So I have some questions below that I don't understand because I'm struggling with solving questions that involve multiple quantifiers. I was wondering if someone could walk me through how to do these? I need help especially with 2) because I don't even understand the context of that question. I'm confused by the universe of discourse being { a, b, c }, and I don’t know what that means or how to take that knowledge and apply it to getting a solution.

For 1, I think I can solve it if there wasn't the added statement 'K(x, y) denote "x knows y"'. The answer I came up with is ∀x(C(x)→∃x(H(x))) but I’m not sure how the “x knows y” details change that answer.

  1. Let H(x) denote "x is a hockey player", C(x) denote "x is a hockey coach", O(x) denote "x is a person in Ottawa", and K(x, y) denote "x knows y". State the universe of discourse and translate the following proposition into a predicate logic formula: "Every hockey coach in Ottawa knows at least one hockey player in Ottawa."

  2. Let the universe of discourse be { a, b, c }. Write out the following propositions explicitly so that they do not contain any universal or existential quantifiers:

    a. ∀x Ǝy F(x, y)

    b. Ǝx ∀y F(x, y)

    c. ¬(∀x Ǝy F(x, y))


$\newcommand{\sem}[1]{[\![#1[\!]}$ The universe of discourse is the same as what is sometimes called the domain in a structure $\mathcal{M} = \langle \mathcal{D}, \mathcal{I} \rangle$, where $\mathcal{D}$ is the domain/universe of discourse and $\mathcal{I}$ is the interpretation of the non-logical symbols (= predicates, function symbols, individual constants) of the formal language.

The universe of discourse is the set of objects that are being talked about, or more precisely the domain that variables are interpreted into:
For any variable $x$, the interpretation of $x$ relative to an assignment function $v$ and structure $\mathcal{M}$, denoted $\sem{x}_{v,\ \mathcal{M}}$, is given by $v(x)$, where $v$ is an assignment function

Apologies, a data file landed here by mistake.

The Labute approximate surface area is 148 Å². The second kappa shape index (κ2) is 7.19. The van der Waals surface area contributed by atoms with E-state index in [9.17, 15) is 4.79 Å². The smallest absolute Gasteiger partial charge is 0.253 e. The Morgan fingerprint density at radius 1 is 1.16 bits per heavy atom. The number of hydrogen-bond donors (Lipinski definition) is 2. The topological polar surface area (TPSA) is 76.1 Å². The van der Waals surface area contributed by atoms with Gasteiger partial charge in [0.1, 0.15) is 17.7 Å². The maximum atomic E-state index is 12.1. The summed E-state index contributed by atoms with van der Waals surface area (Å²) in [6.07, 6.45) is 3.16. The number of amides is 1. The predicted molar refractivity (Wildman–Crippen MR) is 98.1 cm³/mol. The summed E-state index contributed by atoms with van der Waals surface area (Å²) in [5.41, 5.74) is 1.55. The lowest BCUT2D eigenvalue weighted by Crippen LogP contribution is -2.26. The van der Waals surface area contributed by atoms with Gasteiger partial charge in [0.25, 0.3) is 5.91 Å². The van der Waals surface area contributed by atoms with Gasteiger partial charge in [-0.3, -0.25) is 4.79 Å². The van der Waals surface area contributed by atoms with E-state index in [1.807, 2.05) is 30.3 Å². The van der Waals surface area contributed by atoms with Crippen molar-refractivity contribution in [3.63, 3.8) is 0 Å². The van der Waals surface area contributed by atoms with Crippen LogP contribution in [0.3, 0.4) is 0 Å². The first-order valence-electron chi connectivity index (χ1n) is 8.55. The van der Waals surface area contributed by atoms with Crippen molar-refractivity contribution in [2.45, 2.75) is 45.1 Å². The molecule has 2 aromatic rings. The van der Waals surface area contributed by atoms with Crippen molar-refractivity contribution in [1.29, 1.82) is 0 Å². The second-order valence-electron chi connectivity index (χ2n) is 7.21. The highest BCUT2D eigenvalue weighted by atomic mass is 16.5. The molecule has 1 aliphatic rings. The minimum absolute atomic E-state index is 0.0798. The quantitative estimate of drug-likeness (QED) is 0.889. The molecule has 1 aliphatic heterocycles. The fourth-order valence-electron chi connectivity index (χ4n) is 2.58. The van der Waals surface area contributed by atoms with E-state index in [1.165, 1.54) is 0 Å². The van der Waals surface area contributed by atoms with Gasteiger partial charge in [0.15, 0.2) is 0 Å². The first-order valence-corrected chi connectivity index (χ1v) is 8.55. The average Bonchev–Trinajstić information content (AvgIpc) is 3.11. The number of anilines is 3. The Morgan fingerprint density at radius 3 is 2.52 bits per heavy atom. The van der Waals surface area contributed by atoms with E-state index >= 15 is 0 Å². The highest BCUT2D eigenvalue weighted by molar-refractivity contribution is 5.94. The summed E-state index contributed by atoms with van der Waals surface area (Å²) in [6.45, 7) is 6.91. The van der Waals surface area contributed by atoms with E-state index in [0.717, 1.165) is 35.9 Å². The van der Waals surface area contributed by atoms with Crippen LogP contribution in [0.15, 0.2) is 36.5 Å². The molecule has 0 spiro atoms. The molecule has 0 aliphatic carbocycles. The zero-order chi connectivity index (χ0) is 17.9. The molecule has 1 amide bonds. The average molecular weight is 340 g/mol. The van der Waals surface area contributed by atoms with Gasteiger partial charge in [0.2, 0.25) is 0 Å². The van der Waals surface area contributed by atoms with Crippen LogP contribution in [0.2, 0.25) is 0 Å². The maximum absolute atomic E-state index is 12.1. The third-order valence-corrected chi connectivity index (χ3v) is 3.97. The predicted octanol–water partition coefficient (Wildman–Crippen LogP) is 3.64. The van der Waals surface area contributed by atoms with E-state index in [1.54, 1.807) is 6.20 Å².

$$v: VAR \to \mathcal{D}$$

i.e. a function that maps each variable to an element in the universe of discourse.
So the elements of $\mathcal{D}$ are the concrete objects which the terms (amongst others, variables) of the language are interpreted as.

  • $\forall x \phi(x)$ is true iff every way of mapping $x$ to discourse elements $a \in \mathcal{D}$ makes $\phi$ true for that particular $a$, thus $\forall x \phi(x)$ means that $\phi$ applies to all elements in $\mathcal{D}$.
  • $\exists x \phi(x)$ is true iff there is at least one way of mapping $x$ to a discourse element $a \in \mathcal{D}$ such that $\phi$ is true of $a$, thus $\exists x \phi(x)$ means that $\phi$ applies to at least one element in $\mathcal{D}$.

Hint for 2.:

  • $\forall$ corresponds to conjunction between all discourse elements: $\forall x \phi(x) \equiv \phi(a_1) \land ... \land \phi(a_n)$, where $\{\sem{a_1}_{\mathcal{M}}, ..., \sem{a_n}_{\mathcal{M}}\} = \mathcal{D}$
  • $\exists$ corresponds to disjunction between all discourse elements: $\exists x \phi(x) \equiv \phi(a_1) \lor... \lor \phi(a_n)$, where $\{\sem{a_1}_{\mathcal{M}}, ..., \sem{a_n}_{\mathcal{M}}\} = \mathcal{D}$

(where $\mathcal{D}$ is the universe of discourse)

Now you just need to figure out how to combine these paraphrases when you have nested quantifiers (like $\forall x \exists y$).

The quantifier-less paraphrase for a. would be (where the constant symbol $a$ denotes the object $a$, $b$ denotes $b$ and $c$ denotes $c$):

$(F(a,a) \lor F(a,b) \lor F(a,c)) \land (F(b,a) \lor F(b,b) \lor F(c,c)) \land (F(c,a) \lor F(c,b) \lor F(c,c))$

Can you infer from this how the other examples should go?


Your Answer

By clicking “Post Your Answer”, you agree to our terms of service, privacy policy and cookie policy

Not the answer you're looking for? Browse other questions tagged or ask your own question.